Nicaragua will join Paris climate pact, leaving U.S., Syria isolated

(Reuters) - Nicaragua is set to join the Paris climate agreement, according to an official statement and comments from Vice President Rosario Murillo on Monday, in a move that leaves the United States and Syria as the only nations outside the global pact.

FILE PHOTO: Rosario Murillo, Nicaragua's Vice President, greets supporters during President Daniel Ortega's swearing-in ceremony at Revolution Square in Managua, Nicaragua January 10, 2017. REUTERS/Oswaldo Rivas

Nicaragua has already presented the relevant documents at the United Nations, Murillo, who is also first lady, said on local radio on Monday.

“It is the only instrument we have in the world that allows the unity of intentions and efforts to face up to climate change and natural disasters,” Murillo said.

U.S. President Donald Trump said in June he would withdraw the United States from the accord, and Nicaragua’s decision to enter the pact means only two countries will now be outside it - the world’s No. 1 economy and war-torn Syria.

Nicaragua, a poor Central American nation that is often threatened by hurricanes, was the only nation to reject the agreement in 2015, and has argued for far more drastic action to limit rising temperatures.

The Paris accord, agreed by nearly 200 countries two years ago, seeks to limit planetary warming by curbing global emissions of carbon dioxide and other gases that scientists believe drive global warming.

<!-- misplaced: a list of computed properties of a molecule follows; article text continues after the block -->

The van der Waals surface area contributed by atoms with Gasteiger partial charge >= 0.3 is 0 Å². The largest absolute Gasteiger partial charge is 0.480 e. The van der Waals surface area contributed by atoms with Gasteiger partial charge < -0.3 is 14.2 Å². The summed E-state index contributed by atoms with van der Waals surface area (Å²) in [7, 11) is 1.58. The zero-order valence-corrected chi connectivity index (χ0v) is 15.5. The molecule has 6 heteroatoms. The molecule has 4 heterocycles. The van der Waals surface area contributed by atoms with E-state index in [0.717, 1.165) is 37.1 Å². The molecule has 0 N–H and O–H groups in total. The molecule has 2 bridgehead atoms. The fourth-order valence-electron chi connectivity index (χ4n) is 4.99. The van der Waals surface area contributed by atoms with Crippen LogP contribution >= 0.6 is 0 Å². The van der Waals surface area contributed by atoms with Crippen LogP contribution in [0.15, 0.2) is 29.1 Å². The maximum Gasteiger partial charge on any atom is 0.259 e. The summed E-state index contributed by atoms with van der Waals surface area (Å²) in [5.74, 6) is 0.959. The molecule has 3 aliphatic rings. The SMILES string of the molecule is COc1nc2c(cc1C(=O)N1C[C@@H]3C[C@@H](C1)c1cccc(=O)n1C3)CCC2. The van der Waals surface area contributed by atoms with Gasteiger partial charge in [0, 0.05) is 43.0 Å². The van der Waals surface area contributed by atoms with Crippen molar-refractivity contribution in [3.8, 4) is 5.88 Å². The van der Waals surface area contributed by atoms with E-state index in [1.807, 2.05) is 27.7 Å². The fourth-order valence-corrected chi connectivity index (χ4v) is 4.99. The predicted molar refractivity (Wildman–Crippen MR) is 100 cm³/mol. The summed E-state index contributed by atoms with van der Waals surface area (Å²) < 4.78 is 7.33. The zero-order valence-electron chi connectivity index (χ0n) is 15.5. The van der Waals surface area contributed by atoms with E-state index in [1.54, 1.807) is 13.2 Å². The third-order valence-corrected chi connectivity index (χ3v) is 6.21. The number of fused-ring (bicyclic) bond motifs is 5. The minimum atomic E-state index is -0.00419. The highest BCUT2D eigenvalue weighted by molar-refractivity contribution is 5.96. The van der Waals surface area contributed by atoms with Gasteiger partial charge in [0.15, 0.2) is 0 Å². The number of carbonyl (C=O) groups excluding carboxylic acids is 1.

The administration of former U.S. President Barack Obama had pledged deep emissions cuts as part of the deal, but his successor, Trump, has said the accord would cost America trillions of dollars, kill jobs, and hinder the oil, gas, coal and manufacturing industries.

Island nation Fiji will host the next round of U.N. climate talks from Nov. 6-17 in Bonn, Germany, where environment ministers from around the world will work on a set of international guidelines for the Paris accord.

The latest round of negotiations take place after a string of powerful hurricanes ravaged Caribbean island nations and caused billions of dollars in damage along the Texas and Florida coastlines.

Climate scientists have said warmer air and water resulting from climate change may have contributed to the severity of the storms. The U.S. Environmental Protection Agency has disputed such claims as an attempt to “politicize” natural disasters.

Reporting by Enrique Pretel in Costa Rica; Additional reporting by Valerie Volcovici in Washington; Writing by Gabriel Stargardter; Editing by Peter Cooney and Lisa Shumaker